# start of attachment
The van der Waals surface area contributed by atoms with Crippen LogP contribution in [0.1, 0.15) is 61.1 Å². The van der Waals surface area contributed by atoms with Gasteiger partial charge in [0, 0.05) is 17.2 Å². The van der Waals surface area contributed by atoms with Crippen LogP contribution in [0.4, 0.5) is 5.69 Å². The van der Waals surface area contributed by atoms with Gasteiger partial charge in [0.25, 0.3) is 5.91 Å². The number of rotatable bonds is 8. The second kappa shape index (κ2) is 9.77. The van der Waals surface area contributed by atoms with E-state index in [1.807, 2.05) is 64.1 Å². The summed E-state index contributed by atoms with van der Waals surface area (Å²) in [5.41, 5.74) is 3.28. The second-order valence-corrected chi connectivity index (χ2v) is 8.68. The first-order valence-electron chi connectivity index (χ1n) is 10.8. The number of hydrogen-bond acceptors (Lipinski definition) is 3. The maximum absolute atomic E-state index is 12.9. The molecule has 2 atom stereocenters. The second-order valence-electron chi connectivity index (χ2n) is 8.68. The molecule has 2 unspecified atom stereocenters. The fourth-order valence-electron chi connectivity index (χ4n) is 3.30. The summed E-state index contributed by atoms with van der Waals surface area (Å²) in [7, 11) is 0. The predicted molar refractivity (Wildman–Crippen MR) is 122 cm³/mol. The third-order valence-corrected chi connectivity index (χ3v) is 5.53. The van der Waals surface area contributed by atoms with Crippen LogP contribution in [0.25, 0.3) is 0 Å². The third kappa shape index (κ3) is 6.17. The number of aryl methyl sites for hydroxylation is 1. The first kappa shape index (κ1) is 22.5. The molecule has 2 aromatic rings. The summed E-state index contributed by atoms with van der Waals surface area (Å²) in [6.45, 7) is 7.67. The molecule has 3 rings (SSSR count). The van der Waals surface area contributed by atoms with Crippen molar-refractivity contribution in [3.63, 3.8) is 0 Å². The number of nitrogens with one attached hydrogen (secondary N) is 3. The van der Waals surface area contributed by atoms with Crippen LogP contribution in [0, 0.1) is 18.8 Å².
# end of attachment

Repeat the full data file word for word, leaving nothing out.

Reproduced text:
The van der Waals surface area contributed by atoms with Crippen LogP contribution in [0.1, 0.15) is 61.1 Å². The van der Waals surface area contributed by atoms with Gasteiger partial charge in [0, 0.05) is 17.2 Å². The van der Waals surface area contributed by atoms with Crippen LogP contribution in [0.4, 0.5) is 5.69 Å². The van der Waals surface area contributed by atoms with Gasteiger partial charge in [0.25, 0.3) is 5.91 Å². The number of rotatable bonds is 8. The second kappa shape index (κ2) is 9.77. The van der Waals surface area contributed by atoms with E-state index in [1.807, 2.05) is 64.1 Å². The summed E-state index contributed by atoms with van der Waals surface area (Å²) in [5.41, 5.74) is 3.28. The second-order valence-corrected chi connectivity index (χ2v) is 8.68. The first-order valence-electron chi connectivity index (χ1n) is 10.8. The number of hydrogen-bond acceptors (Lipinski definition) is 3. The maximum absolute atomic E-state index is 12.9. The molecule has 2 atom stereocenters. The second-order valence-electron chi connectivity index (χ2n) is 8.68. The molecule has 2 unspecified atom stereocenters. The fourth-order valence-electron chi connectivity index (χ4n) is 3.30. The summed E-state index contributed by atoms with van der Waals surface area (Å²) in [7, 11) is 0. The predicted molar refractivity (Wildman–Crippen MR) is 122 cm³/mol. The third-order valence-corrected chi connectivity index (χ3v) is 5.53. The van der Waals surface area contributed by atoms with Crippen LogP contribution in [0.25, 0.3) is 0 Å². The third kappa shape index (κ3) is 6.17. The number of aryl methyl sites for hydroxylation is 1. The first kappa shape index (κ1) is 22.5. The molecule has 2 aromatic rings. The summed E-state index contributed by atoms with van der Waals surface area (Å²) in [6.45, 7) is 7.67. The molecule has 3 rings (SSSR count). The van der Waals surface area contributed by atoms with Crippen molar-refractivity contribution in [3.63, 3.8) is 0 Å². The number of nitrogens with one attached hydrogen (secondary N) is 3. The van der Waals surface area contributed by atoms with Crippen LogP contribution in [0, 0.1) is 18.8 Å².